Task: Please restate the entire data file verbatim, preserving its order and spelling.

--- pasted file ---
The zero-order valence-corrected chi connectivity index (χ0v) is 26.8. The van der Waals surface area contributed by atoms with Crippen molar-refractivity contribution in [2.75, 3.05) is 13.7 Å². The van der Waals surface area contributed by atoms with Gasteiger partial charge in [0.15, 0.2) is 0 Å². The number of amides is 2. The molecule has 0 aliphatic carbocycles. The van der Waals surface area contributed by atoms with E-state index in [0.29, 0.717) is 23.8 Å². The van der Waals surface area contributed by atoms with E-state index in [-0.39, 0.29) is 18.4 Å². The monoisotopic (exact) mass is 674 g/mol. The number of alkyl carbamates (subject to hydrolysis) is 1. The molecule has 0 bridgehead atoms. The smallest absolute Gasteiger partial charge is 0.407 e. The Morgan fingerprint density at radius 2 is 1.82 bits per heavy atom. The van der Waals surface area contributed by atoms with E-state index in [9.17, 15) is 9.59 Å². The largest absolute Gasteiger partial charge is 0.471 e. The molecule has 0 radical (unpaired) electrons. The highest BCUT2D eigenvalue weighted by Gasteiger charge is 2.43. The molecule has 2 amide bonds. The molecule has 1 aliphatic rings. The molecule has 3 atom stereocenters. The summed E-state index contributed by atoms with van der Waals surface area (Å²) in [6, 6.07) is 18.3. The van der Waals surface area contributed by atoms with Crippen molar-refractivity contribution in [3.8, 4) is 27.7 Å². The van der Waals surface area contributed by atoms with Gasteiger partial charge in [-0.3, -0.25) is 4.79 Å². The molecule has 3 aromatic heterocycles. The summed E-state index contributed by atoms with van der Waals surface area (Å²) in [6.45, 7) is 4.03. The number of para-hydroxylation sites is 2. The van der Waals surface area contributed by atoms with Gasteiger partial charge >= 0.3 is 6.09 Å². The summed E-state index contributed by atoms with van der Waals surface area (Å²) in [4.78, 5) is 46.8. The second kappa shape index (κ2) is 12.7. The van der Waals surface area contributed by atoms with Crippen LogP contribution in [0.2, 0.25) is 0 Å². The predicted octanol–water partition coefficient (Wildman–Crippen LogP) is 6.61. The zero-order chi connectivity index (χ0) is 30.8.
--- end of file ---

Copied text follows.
The zero-order valence-corrected chi connectivity index (χ0v) is 26.8. The van der Waals surface area contributed by atoms with Crippen molar-refractivity contribution in [2.75, 3.05) is 13.7 Å². The van der Waals surface area contributed by atoms with Gasteiger partial charge in [0.15, 0.2) is 0 Å². The number of amides is 2. The molecule has 0 aliphatic carbocycles. The van der Waals surface area contributed by atoms with E-state index in [0.29, 0.717) is 23.8 Å². The van der Waals surface area contributed by atoms with E-state index in [-0.39, 0.29) is 18.4 Å². The monoisotopic (exact) mass is 674 g/mol. The number of alkyl carbamates (subject to hydrolysis) is 1. The molecule has 0 bridgehead atoms. The smallest absolute Gasteiger partial charge is 0.407 e. The Morgan fingerprint density at radius 2 is 1.82 bits per heavy atom. The van der Waals surface area contributed by atoms with E-state index in [9.17, 15) is 9.59 Å². The largest absolute Gasteiger partial charge is 0.471 e. The molecule has 0 radical (unpaired) electrons. The highest BCUT2D eigenvalue weighted by Gasteiger charge is 2.43. The molecule has 2 amide bonds. The molecule has 1 aliphatic rings. The molecule has 3 atom stereocenters. The summed E-state index contributed by atoms with van der Waals surface area (Å²) in [6, 6.07) is 18.3. The van der Waals surface area contributed by atoms with Crippen molar-refractivity contribution in [3.8, 4) is 27.7 Å². The van der Waals surface area contributed by atoms with Gasteiger partial charge in [-0.3, -0.25) is 4.79 Å². The molecule has 3 aromatic heterocycles. The summed E-state index contributed by atoms with van der Waals surface area (Å²) in [6.45, 7) is 4.03. The number of para-hydroxylation sites is 2. The van der Waals surface area contributed by atoms with Gasteiger partial charge >= 0.3 is 6.09 Å². The summed E-state index contributed by atoms with van der Waals surface area (Å²) in [4.78, 5) is 46.8. The second kappa shape index (κ2) is 12.7. The van der Waals surface area contributed by atoms with Crippen LogP contribution in [0.2, 0.25) is 0 Å². The predicted octanol–water partition coefficient (Wildman–Crippen LogP) is 6.61. The zero-order chi connectivity index (χ0) is 30.8.